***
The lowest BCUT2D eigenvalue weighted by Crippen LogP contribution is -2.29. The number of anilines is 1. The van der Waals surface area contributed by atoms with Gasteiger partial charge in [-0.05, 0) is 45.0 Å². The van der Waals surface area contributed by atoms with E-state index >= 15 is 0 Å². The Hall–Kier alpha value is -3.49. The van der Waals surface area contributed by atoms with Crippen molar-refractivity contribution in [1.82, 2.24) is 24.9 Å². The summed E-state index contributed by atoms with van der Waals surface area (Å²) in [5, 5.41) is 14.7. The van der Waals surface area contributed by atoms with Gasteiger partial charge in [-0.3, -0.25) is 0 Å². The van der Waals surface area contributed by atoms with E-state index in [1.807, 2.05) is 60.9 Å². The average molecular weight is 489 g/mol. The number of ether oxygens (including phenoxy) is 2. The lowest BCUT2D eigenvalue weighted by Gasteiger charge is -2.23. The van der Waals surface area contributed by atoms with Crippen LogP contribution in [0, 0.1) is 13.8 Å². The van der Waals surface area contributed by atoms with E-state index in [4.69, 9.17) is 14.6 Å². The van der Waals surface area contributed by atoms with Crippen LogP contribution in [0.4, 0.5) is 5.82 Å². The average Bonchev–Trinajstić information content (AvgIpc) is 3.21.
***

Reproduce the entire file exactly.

The lowest BCUT2D eigenvalue weighted by Crippen LogP contribution is -2.29. The number of anilines is 1. The van der Waals surface area contributed by atoms with Gasteiger partial charge in [-0.05, 0) is 45.0 Å². The van der Waals surface area contributed by atoms with E-state index >= 15 is 0 Å². The Hall–Kier alpha value is -3.49. The van der Waals surface area contributed by atoms with Crippen molar-refractivity contribution in [1.82, 2.24) is 24.9 Å². The summed E-state index contributed by atoms with van der Waals surface area (Å²) in [5, 5.41) is 14.7. The van der Waals surface area contributed by atoms with Gasteiger partial charge in [-0.3, -0.25) is 0 Å². The van der Waals surface area contributed by atoms with E-state index in [1.807, 2.05) is 60.9 Å². The average molecular weight is 489 g/mol. The number of ether oxygens (including phenoxy) is 2. The lowest BCUT2D eigenvalue weighted by Gasteiger charge is -2.23. The van der Waals surface area contributed by atoms with Crippen LogP contribution in [0, 0.1) is 13.8 Å². The van der Waals surface area contributed by atoms with E-state index in [4.69, 9.17) is 14.6 Å². The van der Waals surface area contributed by atoms with Crippen LogP contribution in [0.4, 0.5) is 5.82 Å². The average Bonchev–Trinajstić information content (AvgIpc) is 3.21.